Snap says that the 2nd version of their connected camera glasses, Spectacles, are being used 40% more than their initial product offering. Perhaps buoyed by that uptick in usage, the company has released two more frame designs.
Established auto manufacturers like Mercedes-Benz are figuring out how tobuild electric power into their existing product lines, which could present a significant threat to Tesla. The big auto companies have proven they can reliably crank out cars and trucks at scale, something Tesla has struggled with, and with that scale comes more pricing leverage on components from their suppliers.
Apple is increasingly a wearables company. The Apple Watch and AirPods were met with a fair amount of snark and scorn initially, but those products have flourished even among a large field of competitive, established products. For now, Apple seems to have won the wearables war by applying the same disciplined approach to building solid, desirable products with exceptionally good UX that brought them significant market share in smartphones and computers.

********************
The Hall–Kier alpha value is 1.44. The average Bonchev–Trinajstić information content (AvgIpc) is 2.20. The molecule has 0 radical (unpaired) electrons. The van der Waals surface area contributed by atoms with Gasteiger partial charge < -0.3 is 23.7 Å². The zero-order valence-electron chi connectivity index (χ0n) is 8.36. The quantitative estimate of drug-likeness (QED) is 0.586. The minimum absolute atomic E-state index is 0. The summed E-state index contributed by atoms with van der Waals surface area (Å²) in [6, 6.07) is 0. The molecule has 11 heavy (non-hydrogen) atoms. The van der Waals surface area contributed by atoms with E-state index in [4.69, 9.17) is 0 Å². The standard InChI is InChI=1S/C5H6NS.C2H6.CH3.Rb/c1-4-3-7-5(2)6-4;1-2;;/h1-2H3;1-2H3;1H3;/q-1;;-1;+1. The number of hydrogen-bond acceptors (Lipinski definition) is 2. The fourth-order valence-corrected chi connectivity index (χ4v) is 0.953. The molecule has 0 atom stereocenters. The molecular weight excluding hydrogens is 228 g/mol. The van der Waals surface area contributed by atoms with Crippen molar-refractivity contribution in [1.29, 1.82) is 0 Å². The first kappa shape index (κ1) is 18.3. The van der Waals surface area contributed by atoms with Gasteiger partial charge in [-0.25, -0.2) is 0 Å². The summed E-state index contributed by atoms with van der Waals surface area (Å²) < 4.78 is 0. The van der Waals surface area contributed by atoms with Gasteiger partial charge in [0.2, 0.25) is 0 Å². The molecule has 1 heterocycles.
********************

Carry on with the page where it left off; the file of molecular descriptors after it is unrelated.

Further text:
Nathan Proctor makes a convincing case that Right to Repair legislation would reduce the cost of medical care by shrinking the maintenance costs associated with complex healthcare equipment like MRI machines.
The Seattle Times draws attention to an Amazon patent that would "put workers in cages" outfitted with mechanical arms, atop robotic platforms. Amazon certainly has a troubling labor history with their contract fulfillment centers, but this piece's scaremongering obscures the more interesting truth: even big, sophisticated tech companies still depend on the flexibility, speed, and complexity of the human mind.
An interesting perspective on the value of AR for people will work in the not-distant future: the tech will become the premier method for connecting blue-collar workers (referred to euphemistically as "deskless workers" in the article) to the productive powers of 21st century software and distributed computation.
Largely left to fend for themselves by local and federal governments, organizers in Puerto Rico have taken matters into their own hands to restore power to their communities, both in the literal and figurative senses. Newsweek reports on efforts of anarchists there to create new infrastructure from the ruins.
Preserving "endangered" sounds, namely the blips, rumbles, and hums of earlier analog appliances and electronics.
Peruse the Web Design Museum to see (or fondly remember) what the look and feel of the internet used to be.